by Deborah Dombrowski
~For my father at 85
The years have swallowed my possibilities yet I carry
your unfed hunger fierce and clanging in my body—
it rushes along my spine, persistent as the river
that carved the canyon below. Burnt sugar sifts
from the ponderosa that hold the edge steady
and their scent reminds me of cooking caramel —
how you and I would wait for the sugar to darken
to copper and bring it right up to the verge of burning—
because we knew that timing is all.
Your fierceness hides in my bones and I still dream
of a flight two thousand feet above the earth,
the Cessna with a skim of ice along its wings,
your voice hushed and urgent as you spoke to ground control.
Now, you have grown patient and grateful and some days
you spend an hour lining the sill with sunflower seeds.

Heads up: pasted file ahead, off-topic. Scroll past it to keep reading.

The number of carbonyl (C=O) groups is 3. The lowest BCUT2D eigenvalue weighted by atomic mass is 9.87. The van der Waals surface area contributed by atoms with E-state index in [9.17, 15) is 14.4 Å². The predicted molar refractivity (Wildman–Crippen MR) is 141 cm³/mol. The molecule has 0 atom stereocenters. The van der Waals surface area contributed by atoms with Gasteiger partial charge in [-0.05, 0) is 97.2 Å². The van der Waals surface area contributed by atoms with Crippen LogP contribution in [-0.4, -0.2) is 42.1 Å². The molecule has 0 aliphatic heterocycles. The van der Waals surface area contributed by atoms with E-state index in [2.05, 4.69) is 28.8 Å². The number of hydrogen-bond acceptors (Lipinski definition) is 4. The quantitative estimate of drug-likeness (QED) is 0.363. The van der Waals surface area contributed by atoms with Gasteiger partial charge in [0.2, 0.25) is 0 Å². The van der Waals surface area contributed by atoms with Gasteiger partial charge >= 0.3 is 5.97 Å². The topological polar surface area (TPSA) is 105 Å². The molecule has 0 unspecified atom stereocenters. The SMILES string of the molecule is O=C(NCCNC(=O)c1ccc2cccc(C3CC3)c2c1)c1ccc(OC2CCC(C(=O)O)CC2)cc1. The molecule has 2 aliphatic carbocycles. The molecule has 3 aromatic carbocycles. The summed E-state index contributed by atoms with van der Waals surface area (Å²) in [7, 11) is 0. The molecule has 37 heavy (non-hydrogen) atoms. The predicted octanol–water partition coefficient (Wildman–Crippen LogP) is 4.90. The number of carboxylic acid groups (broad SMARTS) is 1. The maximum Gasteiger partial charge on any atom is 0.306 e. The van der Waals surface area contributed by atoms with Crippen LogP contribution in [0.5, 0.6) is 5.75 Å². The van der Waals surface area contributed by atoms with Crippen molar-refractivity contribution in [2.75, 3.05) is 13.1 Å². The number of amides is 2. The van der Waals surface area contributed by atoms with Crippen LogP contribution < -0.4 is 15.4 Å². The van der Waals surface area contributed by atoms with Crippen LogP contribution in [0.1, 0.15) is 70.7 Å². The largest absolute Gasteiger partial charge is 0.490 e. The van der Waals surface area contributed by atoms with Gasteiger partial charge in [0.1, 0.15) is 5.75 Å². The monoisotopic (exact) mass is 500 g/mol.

When you roll your chair back into shadow,
chickadees come to teeter and tip along the ledge
and you tilt your head in a faint echo of their query.
Mornings you wake surprised by another day and a new sky—
sun washes your cheekbones as you nudge the shells
into a speckled path and I notice your eyes have faded to gold.
Tell me: is this the way it goes—as the hours dwindle
do we lean in towards revelation and throw fuel
on the fire even as it stutters and burns more slowly?
Heat gives way to ash and wood that won’t catch
but lingers, singed and charred, marked by a sojourn
so close to our longing, so far from the blue above.